ZiPS places the odds of the Giants making the playoffs at about one-in-355. That’s not impossible, but it’s at least implausible. The true odds might be even worse. One of the things that is out of ZiPS’s so-called “jurisdiction” is future roster moves. The ZiPS projections are based on which players teams currently have in their organizations, not the ones who could be. For example, in the more pessimistic scenarios for the Dodgers, ZiPS doesn’t consider that the team could make a trade for Marcus Stroman or Anthony Rendon or whoever else could help fix whatever happens to be going wrong in that slice of the multiverse. The Giants may be less-equipped than any team in the division to make these kinds of additions, featuring what is arguably the worst farm system in the NL West — if it’s not, it’s still not very good — and the least payroll flexibility.
But let’s imagine for a moment that the Giants could make the best possible acquisition for the least possible cost. Let’s re-project the Giants after acquiring Mike Trout for a heavily used VHS copy of 1989’s Think Big, a humorless comedy featuring the Barbarian Brothers driving a truck full of toxic waste while trying to thwart Martin Mull, David Carradine, Bull from Night Court, and the guy who played Jaws.
|Los Angeles Dodgers||95||67||—||.586||97.0%||1.3%||98.3%||11.8%|
|San Diego Padres||78||84||17||.481||0.7%||4.0%||4.7%||0.2%|
|San Francisco Giants||76||86||19||.469||0.3%||2.4%||2.8%||0.1%|
The best trade in major league history couldn’t save the 2019 Giants — only amazingly good luck could.
Dwindling Veteran Value
While the Giants spent the last couple of years competing without winning, a potential rebuild withered on the vine. With the farm in recent years looking like something ripped from The Grapes of Wrath, the Giants haven’t developed much in the way of new talent to compensate for the dwindling trade value of their veterans.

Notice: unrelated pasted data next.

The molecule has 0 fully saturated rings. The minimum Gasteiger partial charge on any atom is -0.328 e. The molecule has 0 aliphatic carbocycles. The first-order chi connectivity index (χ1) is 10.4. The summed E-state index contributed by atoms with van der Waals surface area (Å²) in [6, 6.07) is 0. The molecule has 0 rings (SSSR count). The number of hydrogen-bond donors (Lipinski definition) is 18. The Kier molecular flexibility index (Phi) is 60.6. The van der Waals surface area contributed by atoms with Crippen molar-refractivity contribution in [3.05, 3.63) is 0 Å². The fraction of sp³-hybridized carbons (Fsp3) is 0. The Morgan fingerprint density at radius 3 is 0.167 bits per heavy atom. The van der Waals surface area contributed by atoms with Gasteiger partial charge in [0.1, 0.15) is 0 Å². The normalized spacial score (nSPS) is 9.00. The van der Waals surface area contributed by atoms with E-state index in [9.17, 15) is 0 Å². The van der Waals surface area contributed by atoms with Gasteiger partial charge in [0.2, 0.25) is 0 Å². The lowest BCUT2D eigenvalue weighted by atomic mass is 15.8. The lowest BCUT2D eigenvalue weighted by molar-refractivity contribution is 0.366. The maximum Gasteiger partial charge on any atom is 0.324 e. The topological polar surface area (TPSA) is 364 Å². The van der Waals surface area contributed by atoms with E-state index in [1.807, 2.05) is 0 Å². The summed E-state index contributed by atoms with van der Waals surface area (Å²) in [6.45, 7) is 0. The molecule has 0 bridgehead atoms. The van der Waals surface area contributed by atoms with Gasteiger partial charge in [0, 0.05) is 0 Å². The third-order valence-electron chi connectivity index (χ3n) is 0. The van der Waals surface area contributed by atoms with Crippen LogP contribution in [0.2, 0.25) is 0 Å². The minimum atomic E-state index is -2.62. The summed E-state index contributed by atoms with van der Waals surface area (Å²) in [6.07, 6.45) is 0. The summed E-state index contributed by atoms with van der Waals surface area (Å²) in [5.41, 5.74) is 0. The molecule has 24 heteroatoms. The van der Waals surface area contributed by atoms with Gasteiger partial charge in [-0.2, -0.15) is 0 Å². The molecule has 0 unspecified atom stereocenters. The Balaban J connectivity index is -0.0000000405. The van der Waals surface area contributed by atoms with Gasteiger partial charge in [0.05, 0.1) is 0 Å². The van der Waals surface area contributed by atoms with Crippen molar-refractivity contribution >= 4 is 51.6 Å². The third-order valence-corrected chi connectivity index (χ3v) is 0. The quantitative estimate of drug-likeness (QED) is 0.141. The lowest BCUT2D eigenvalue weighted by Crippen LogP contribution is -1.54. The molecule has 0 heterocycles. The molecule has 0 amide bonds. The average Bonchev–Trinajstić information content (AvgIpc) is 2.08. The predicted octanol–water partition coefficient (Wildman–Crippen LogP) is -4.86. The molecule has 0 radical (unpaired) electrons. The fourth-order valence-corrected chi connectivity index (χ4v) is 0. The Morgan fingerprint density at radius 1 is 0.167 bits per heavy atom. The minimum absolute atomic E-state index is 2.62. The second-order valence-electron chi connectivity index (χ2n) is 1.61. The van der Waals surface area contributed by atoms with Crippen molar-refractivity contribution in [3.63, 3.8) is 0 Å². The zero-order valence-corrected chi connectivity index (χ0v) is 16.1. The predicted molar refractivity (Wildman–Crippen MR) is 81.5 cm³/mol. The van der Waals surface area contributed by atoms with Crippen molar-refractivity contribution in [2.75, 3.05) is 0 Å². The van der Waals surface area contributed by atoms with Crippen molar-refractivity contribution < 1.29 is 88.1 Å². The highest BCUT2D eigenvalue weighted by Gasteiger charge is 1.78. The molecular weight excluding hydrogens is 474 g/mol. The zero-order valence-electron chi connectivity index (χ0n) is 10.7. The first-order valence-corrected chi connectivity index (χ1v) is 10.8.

It would have been extremely difficult for the Giants to justify starting their rebuild after the 2016 season. They were coming off an 87-win campaign and a playoff appearance, with an excellent infield and the top three of the rotation that looked like one of the best in baseball. 2017 was a notable disaster at 64-98, but you could still argue that with an aggressive retooling focused on making the team better in the short-term, there was room for a bounce-back season much like the ones the Boston Red Sox achieved a few times in the previous decade. But after another disaster in 2018? While winning is a laudable goal, rebuilding before this season, short of a major, near-miraculous overhaul of the roster, should have been an easy call.
Due to years used and unexpected player declines — there are far more players expected to under-perform than over-perform — the Giants’ name-veterans only have roughly a third of the win-value remaining in their contracts. And this ignores salaries — in a world where the Giants will not pay the entire freight on any contracts they move (also known as reality), many of these contracts are underwater and near-unmovable.
The team still has a chance to get something in return for a few of their veterans. While Evan Longoria and Johnny Cueto would likely pass through waivers at this point, Madison Bumgarner is finally back to his 2016 strikeout rate, and his ERA is only inflated because of a .312 BABIP. Our erstwhile colleague Jeff Sullivan implored the Giants to trade Will Smith back in January; it’s even more of an imperative now that 2019 looks as unimpressive as was projected. Not a lot of teams need a first baseman, but Brandon Belt would improve the Indians, Astros, Nationals, and maybe the Yankees if the Grim Orthopedist pays them another visit.
San Francisco made a great effort to avoid paying the luxury tax and they’ve been successful. But instead of paying the luxury tax, they’ve spent three seasons paying the mediocrity tax, finishing well out of the playoffs with payrolls in the high hundred-million range. Since the last time San Francisco made the postseason, they’ve won four fewer games than the Marlins while spending well over $100 million a year more. The longer it takes for the Giants to acknowledge the future instead of holding onto the past, the more painful that future will be.
Dan Szymborski is a senior writer for FanGraphs and the developer of the ZiPS projection system. He was a writer for ESPN.com from 2010-2018, a regular guest on a number of radio shows and podcasts, and a voting BBWAA member. He also maintains a terrible Twitter account at @DSzymborski.